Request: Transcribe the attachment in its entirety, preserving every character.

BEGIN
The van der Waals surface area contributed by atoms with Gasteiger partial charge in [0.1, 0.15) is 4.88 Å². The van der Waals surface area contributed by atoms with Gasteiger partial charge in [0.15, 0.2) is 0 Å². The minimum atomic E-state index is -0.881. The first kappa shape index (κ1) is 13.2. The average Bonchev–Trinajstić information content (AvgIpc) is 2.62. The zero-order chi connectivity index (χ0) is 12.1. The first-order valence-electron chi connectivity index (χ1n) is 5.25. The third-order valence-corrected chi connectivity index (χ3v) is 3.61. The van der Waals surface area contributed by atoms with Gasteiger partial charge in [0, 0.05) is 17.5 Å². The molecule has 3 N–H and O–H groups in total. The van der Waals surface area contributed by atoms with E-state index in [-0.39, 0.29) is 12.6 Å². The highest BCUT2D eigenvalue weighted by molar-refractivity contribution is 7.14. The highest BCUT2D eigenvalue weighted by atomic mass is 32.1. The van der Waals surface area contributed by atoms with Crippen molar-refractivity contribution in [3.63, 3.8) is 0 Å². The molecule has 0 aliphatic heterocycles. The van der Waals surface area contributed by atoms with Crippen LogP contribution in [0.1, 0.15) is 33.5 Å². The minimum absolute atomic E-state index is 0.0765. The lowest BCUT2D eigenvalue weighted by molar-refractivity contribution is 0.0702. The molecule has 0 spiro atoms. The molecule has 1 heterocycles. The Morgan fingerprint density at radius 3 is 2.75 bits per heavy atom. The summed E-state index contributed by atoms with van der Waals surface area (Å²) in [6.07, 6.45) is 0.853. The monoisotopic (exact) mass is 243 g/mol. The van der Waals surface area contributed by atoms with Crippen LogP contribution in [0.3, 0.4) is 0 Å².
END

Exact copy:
The van der Waals surface area contributed by atoms with Gasteiger partial charge in [0.1, 0.15) is 4.88 Å². The van der Waals surface area contributed by atoms with Gasteiger partial charge in [0.15, 0.2) is 0 Å². The minimum atomic E-state index is -0.881. The first kappa shape index (κ1) is 13.2. The average Bonchev–Trinajstić information content (AvgIpc) is 2.62. The zero-order chi connectivity index (χ0) is 12.1. The first-order valence-electron chi connectivity index (χ1n) is 5.25. The third-order valence-corrected chi connectivity index (χ3v) is 3.61. The van der Waals surface area contributed by atoms with Gasteiger partial charge in [0, 0.05) is 17.5 Å². The molecule has 3 N–H and O–H groups in total. The van der Waals surface area contributed by atoms with E-state index in [-0.39, 0.29) is 12.6 Å². The highest BCUT2D eigenvalue weighted by molar-refractivity contribution is 7.14. The highest BCUT2D eigenvalue weighted by atomic mass is 32.1. The van der Waals surface area contributed by atoms with Crippen molar-refractivity contribution in [3.63, 3.8) is 0 Å². The molecule has 0 aliphatic heterocycles. The van der Waals surface area contributed by atoms with Crippen LogP contribution in [0.1, 0.15) is 33.5 Å². The minimum absolute atomic E-state index is 0.0765. The lowest BCUT2D eigenvalue weighted by molar-refractivity contribution is 0.0702. The molecule has 0 spiro atoms. The molecule has 1 heterocycles. The Morgan fingerprint density at radius 3 is 2.75 bits per heavy atom. The summed E-state index contributed by atoms with van der Waals surface area (Å²) in [6.07, 6.45) is 0.853. The monoisotopic (exact) mass is 243 g/mol. The van der Waals surface area contributed by atoms with Crippen LogP contribution in [0.3, 0.4) is 0 Å².